Ending homelessness

Despite rising numbers of people in temporary accommodation, there are reasons to be optimistic


Image: Istock

Moh Hussein

Head of Housing,

Arun District Council

I have had the opportunity to serve homeless people for more than 30 years. Having been something of a journeyman during my career, I have worked at more than 20 local authorities, in the third sector, with housing associations and the private sector.

So, when thinking about what to discuss in this piece it made me reflect on that time, the changes we have seen, and their impact on homelessness. From landmark case law, to changes in legislation, to new ways of working, the picture on outcomes is ambiguous.

During my career I have seen temporary accommodation and rough sleeper numbers go up as well down. Recently there has been welcome progress in tackling rough sleeping across the country, but numbers in temporary accommodation have been increasing and the shame of children in bed and breakfast accommodation remains a reality.

Progress report

And what has been my experience of progress in tackling these challenges? What I see everywhere I have been is the fantastic energy, compassion and wisdom of people who serve homeless people. From frontline officers and team leaders, to people from the third sector, and politicians from every party. It is because of this energy and support that change is possible and is happening.

From innovation like the Greater Manchester Housing First pilot, to the work of organisations like Beam, which are challenging the ways to help homeless people, and the Centre for Homelessness Impact, a great deal of pioneering work is being undertaken. And the most effective, committed and passionate drivers for change are the frontline officers and managers that are there day-in, day-out for the people we serve.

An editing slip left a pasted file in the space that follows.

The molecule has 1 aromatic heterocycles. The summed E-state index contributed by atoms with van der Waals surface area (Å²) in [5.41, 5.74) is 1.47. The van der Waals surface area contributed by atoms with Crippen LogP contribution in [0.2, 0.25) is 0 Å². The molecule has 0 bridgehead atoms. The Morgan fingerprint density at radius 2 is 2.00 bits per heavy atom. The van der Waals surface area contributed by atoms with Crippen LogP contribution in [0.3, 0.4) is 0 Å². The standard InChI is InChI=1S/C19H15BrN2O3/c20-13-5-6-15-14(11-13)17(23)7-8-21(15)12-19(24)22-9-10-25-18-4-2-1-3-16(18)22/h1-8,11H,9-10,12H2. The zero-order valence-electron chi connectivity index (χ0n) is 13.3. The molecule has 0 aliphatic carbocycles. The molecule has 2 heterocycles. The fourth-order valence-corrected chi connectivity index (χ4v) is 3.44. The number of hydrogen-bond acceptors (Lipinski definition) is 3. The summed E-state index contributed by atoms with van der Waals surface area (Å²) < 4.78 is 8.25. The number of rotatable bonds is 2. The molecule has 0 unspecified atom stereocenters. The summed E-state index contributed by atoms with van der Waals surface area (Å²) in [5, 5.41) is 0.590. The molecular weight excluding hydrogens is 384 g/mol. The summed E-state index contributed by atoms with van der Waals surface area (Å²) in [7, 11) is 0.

“Humans can land rockets on asteroids and build cocktail-making robots, yet we are still placing children in bed and breakfast hotels.”

No room for complacency

Yet we live in such a fast-moving world and even with the efforts being made across the country, are we keeping up with the pace of change; digitisation, the use of data, human-led design of services? I think there is no room for complacency.

Humans can land rockets on asteroids and build cocktail-making robots, yet we are still placing children in bed and breakfast hotels, our systems seldom have the accessibility and ease of others, and we are still not preventing enough people from becoming homeless.

I experienced homelessness twice as a child and it was an excoriating experience that bled the dignity from our family. So, while it may sound quixotic, I have never wanted to work in homelessness to just ‘manage’ the problem; I want to be a part of ending it and that is still what drives me.

So, I remain undaunted by the challenges we face, because I know I am but a small drop in that tsunami of will and determination of so many who work in this sector. If all that energy can be harnessed, focused and brought together in collaborative ways, we can unleash an almighty potential. Who knows what we could achieve? I remain hopeful of an end to homelessness during my lifetime.


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